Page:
Administration: $20 million in grants for background checks

The Obama administration announced plans on Friday for more than $20 million in grants aimed at strengthening the national gun background check system.
 
The move is part of the president’s 23 proposals to bolster the country’s gun control laws, and comes as Senate Majority Leader Harry Reid (D-Nev.) has promised to bring a bill to the floor that would expand gun background checks.
 

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The $20 million will be given to states through three separate grants, which the Justice Department (DOJ) is planning to oversee, in an effort to incentivize state officials to share more information with the National Instant Criminal Background Check System (NICS), according to the agency.
 
“As part of President Obama’s comprehensive plan to reduce gun violence, the administration is committed to enhancing and strengthening the national criminal record system in support of stronger firearm background checks,” Attorney General Eric Holder said in a statement.
 
“The Department of Justice intends to take immediate and effective action to work with states to fill gaps in information currently available to the NICS system,” he said.
 
The grants will attempt to improve the access of states and their ability to report key mental health information into the database, such as involuntary commitments to mental health facilities. It will also be used to try and increase the reporting of domestic violence records and outstanding felony and misdemeanor warrants from state officials, according to DOJ.
 
States will be encouraged to use the money to strengthen their electronic fingerprinting submission systems linked to federal systems as well, which include arrest histories.

In January, following the mass shooting at a Connecticut elementary school that killed 20 children and six adults, Obama announced plans to tighten the country’s gun control laws through administrative actions while directing Congress to take up legislation on an assault weapons ban, a magazine size limit and a universal background check requirement, among others.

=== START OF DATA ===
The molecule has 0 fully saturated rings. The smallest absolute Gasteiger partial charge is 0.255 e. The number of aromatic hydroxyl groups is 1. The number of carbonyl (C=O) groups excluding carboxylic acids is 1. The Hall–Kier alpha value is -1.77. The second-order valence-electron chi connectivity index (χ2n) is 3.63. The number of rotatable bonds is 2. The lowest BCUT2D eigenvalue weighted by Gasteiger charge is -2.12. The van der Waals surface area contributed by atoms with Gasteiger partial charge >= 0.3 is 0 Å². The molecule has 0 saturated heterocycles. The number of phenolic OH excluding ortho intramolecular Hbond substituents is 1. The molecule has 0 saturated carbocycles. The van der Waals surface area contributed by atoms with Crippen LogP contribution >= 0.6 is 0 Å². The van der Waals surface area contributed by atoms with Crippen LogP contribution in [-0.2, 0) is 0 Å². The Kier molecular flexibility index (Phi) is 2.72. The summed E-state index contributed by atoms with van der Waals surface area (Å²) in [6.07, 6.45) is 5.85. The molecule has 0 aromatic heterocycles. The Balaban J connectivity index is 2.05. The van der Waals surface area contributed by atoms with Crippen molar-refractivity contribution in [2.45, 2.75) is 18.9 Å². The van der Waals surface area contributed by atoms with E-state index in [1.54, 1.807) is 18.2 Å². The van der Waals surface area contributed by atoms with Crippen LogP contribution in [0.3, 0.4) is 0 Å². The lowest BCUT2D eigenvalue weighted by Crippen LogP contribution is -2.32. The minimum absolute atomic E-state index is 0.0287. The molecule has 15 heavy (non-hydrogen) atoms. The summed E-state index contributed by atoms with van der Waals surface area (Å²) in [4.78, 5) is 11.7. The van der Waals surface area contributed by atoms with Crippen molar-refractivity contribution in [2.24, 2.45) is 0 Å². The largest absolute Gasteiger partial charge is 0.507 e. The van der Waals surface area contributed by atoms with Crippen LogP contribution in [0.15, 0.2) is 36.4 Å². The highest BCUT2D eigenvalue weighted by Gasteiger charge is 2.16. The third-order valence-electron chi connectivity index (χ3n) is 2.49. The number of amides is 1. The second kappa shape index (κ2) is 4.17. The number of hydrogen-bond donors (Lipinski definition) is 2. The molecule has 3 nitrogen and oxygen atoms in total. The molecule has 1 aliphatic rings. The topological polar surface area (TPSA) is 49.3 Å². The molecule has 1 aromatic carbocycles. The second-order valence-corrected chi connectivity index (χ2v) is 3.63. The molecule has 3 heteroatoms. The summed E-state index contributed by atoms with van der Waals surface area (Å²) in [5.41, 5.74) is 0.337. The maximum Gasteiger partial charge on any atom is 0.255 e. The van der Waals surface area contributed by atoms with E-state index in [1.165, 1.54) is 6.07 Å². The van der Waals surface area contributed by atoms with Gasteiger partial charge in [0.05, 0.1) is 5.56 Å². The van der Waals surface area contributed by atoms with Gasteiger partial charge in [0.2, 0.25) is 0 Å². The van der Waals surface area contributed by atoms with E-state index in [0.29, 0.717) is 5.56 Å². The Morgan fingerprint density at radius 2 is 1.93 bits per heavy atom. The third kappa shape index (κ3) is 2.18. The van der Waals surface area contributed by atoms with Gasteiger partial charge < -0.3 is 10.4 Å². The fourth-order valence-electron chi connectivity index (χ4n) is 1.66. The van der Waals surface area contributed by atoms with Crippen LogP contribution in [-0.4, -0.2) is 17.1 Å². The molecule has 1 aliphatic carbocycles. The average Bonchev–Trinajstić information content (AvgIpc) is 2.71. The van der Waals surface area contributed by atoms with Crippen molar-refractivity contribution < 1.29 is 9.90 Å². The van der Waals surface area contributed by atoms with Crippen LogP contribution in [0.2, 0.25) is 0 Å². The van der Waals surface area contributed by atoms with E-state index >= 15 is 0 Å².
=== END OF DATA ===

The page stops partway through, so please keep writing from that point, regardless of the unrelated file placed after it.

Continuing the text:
The administration holds that states do not submit complete mental health and criminal history information into NICS, making it possible for people with violent or psychologically unstable histories to legally purchase firearms. The man convicted of shooting former Rep. Gabrielle Giffords (D-Ariz.) had a history of mental illness. Six bystanders were killed — including a federal judge and a nine-year-old girl — and 13 others were injured, including Giffords.
 
Under current law, licensed gun dealers are required to run potential weapons buyers through NICS to screen out felons, illegal immigrants, spousal abusers, the severely mentally ill, or another category that would bar them from buying or owning weapons. The system, however, is largely voluntary: states are encouraged — but not required — to report information to NICS.

Sen. Lindsey Graham (R-S.C), who sits on the Senate Judiciary Committee, has suggested there are compelling reasons for Congress to try to make state reporting mandatory. There are state sovereignty concerns to be wary of, but Graham has suggested those could be overcome for the sake of public safety.

Still, there are real questions whether the federal government has the authority to compel states to share those records. And even gun control advocates concede that, while Congress can provide financial incentives — both payments and penalties — to encourage NICS reporting, a federal mandate would likely prove unconstitutional.

Democrats have received opposition from Republicans in their attempt to require all gun buyers to pass a background check screening before purchasing a firearm. Though they support strengthening mental health and criminal history reporting requirements, Republicans are concerned that such a mandatory check on all gun sales would create a federal registry or database of every gun owner in the country, which would infringe on their privacy rights.   


The holes in NICS were revealed in 2007, when Seung-Hui Cho, a 23-year-old Virginia Tech student, killed 32 students and teachers in one of the deadliest shooting rampages in the nation's history. A judge had declared Cho mentally ill two years earlier, but the state did not report its evaluation to NICS, allowing Cho to pass a background check by a licensed gun dealer. 

Following the Virginia Tech tragedy, Congress unanimously passed legislation providing states with financial incentives to report records of mental illness — along with other red-flag cases — to the FBI. Former President George W. Bush signed the NICS Improvement Amendments Act into law in early 2008, but reporting by states remains voluntary.


FBI Director Robert Mueller, testifying before the House this week, told lawmakers that the number of requested background checks through NICS has increased from about 54,000 a day, to a current level of about 81,000 each day. Mueller said he has had to shift about 200 FBI employees to the NICS division to handle the increase in background check requests.